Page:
The price to be paid for challenging the rule of extremists

    A revolution now 'consuming its own children'
    Welcome to the world of Megagames

    Welcome to the world of Megagames

    300 players take part in Watch the Skies! board game in London
    'Nymphomaniac' actress reveals what it was really like to star in one of the most explicit films ever

    Charlotte Gainsbourg on 'Nymphomaniac'

    Starring in one of the most explicit films ever
    Robert Fisk in Abu Dhabi: The Emirates' out-of-sight migrant workers helping to build the dream projects of its rulers

    Robert Fisk in Abu Dhabi

    The Emirates' out-of-sight migrant workers helping to build the dream projects of its rulers
    Vince Cable interview: Charging fees for employment tribunals was 'a very bad move'

    Vince Cable exclusive interview

    Charging fees for employment tribunals was 'a very bad move'
    Iwan Rheon interview: Game of Thrones star returns to his Welsh roots to record debut album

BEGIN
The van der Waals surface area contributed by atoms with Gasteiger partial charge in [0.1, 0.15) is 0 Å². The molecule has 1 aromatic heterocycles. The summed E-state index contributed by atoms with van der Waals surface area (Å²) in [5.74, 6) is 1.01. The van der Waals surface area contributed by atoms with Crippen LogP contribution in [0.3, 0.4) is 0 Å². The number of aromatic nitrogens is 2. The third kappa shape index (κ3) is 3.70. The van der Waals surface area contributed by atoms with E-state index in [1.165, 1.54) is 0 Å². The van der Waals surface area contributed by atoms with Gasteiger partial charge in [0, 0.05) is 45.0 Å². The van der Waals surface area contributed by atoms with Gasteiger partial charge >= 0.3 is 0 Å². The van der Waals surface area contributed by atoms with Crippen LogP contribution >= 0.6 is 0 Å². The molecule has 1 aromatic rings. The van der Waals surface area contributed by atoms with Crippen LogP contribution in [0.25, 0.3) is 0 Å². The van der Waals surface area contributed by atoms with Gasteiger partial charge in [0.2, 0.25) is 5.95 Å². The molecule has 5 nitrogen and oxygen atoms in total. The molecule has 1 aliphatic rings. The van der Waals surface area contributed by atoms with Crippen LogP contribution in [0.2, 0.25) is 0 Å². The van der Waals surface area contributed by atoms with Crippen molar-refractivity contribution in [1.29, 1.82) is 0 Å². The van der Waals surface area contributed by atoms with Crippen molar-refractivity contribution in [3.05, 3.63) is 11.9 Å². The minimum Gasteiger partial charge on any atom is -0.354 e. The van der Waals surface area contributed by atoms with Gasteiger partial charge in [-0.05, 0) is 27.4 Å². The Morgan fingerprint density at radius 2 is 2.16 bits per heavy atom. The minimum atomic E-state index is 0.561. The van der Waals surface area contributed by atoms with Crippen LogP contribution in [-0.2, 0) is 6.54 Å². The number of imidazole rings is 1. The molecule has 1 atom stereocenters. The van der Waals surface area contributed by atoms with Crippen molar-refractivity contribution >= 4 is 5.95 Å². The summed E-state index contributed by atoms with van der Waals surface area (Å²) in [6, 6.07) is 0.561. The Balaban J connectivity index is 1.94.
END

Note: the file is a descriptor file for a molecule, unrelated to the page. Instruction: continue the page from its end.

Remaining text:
Iwan Rheon is returning to his Welsh roots

    Rheon is best known for his role as the Bastard of Bolton. It's gruelling playing a sadistic torturer, he tells Craig McLean, but it hasn't stopped him recording an album of Welsh psychedelia
    Morne Hardenberg interview: Cameraman for BBC's upcoming show Shark on filming the ocean's most dangerous predator

    It's time for my close-up

    Meet the man who films great whites for a living
    Increasing numbers of homeless people in America keep their mobile phones on the streets

    Homeless people keep mobile phones

    A homeless person with a smartphone is a common sight in the US. And that's creating a network where the 'hobo' community can share information - and fight stigma - like never before